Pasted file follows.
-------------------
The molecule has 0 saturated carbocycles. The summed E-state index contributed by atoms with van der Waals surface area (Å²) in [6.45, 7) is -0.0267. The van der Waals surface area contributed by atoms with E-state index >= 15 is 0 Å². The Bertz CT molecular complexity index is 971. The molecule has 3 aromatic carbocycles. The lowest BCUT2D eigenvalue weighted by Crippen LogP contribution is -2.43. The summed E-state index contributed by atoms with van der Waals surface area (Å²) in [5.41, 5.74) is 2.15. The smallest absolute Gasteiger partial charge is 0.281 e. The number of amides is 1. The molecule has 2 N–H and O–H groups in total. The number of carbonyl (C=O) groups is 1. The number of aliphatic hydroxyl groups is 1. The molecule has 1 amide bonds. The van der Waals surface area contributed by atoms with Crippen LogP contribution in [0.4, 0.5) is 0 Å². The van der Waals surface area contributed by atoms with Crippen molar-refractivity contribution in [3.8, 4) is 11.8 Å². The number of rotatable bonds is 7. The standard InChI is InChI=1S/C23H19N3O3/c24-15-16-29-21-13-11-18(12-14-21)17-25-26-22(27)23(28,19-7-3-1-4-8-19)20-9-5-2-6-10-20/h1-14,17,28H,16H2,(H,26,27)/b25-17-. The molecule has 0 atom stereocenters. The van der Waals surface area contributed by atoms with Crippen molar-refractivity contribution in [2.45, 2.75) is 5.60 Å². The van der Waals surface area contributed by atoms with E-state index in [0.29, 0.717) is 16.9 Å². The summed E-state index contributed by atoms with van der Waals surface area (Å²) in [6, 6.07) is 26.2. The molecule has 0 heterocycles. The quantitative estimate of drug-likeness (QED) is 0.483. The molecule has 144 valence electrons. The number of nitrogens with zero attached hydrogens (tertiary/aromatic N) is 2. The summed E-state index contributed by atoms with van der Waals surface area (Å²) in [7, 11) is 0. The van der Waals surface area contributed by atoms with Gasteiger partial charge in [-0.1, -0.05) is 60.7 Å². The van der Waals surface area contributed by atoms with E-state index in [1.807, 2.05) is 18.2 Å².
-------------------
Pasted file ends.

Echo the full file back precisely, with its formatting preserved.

The molecule has 0 saturated carbocycles. The summed E-state index contributed by atoms with van der Waals surface area (Å²) in [6.45, 7) is -0.0267. The van der Waals surface area contributed by atoms with E-state index >= 15 is 0 Å². The Bertz CT molecular complexity index is 971. The molecule has 3 aromatic carbocycles. The lowest BCUT2D eigenvalue weighted by Crippen LogP contribution is -2.43. The summed E-state index contributed by atoms with van der Waals surface area (Å²) in [5.41, 5.74) is 2.15. The smallest absolute Gasteiger partial charge is 0.281 e. The number of amides is 1. The molecule has 2 N–H and O–H groups in total. The number of carbonyl (C=O) groups is 1. The number of aliphatic hydroxyl groups is 1. The molecule has 1 amide bonds. The van der Waals surface area contributed by atoms with Crippen LogP contribution in [0.4, 0.5) is 0 Å². The van der Waals surface area contributed by atoms with Crippen molar-refractivity contribution in [3.8, 4) is 11.8 Å². The number of rotatable bonds is 7. The standard InChI is InChI=1S/C23H19N3O3/c24-15-16-29-21-13-11-18(12-14-21)17-25-26-22(27)23(28,19-7-3-1-4-8-19)20-9-5-2-6-10-20/h1-14,17,28H,16H2,(H,26,27)/b25-17-. The molecule has 0 atom stereocenters. The van der Waals surface area contributed by atoms with Crippen molar-refractivity contribution in [2.45, 2.75) is 5.60 Å². The van der Waals surface area contributed by atoms with E-state index in [0.29, 0.717) is 16.9 Å². The summed E-state index contributed by atoms with van der Waals surface area (Å²) in [6, 6.07) is 26.2. The molecule has 0 heterocycles. The quantitative estimate of drug-likeness (QED) is 0.483. The molecule has 144 valence electrons. The number of nitrogens with zero attached hydrogens (tertiary/aromatic N) is 2. The summed E-state index contributed by atoms with van der Waals surface area (Å²) in [7, 11) is 0. The van der Waals surface area contributed by atoms with Gasteiger partial charge in [-0.1, -0.05) is 60.7 Å². The van der Waals surface area contributed by atoms with E-state index in [1.807, 2.05) is 18.2 Å².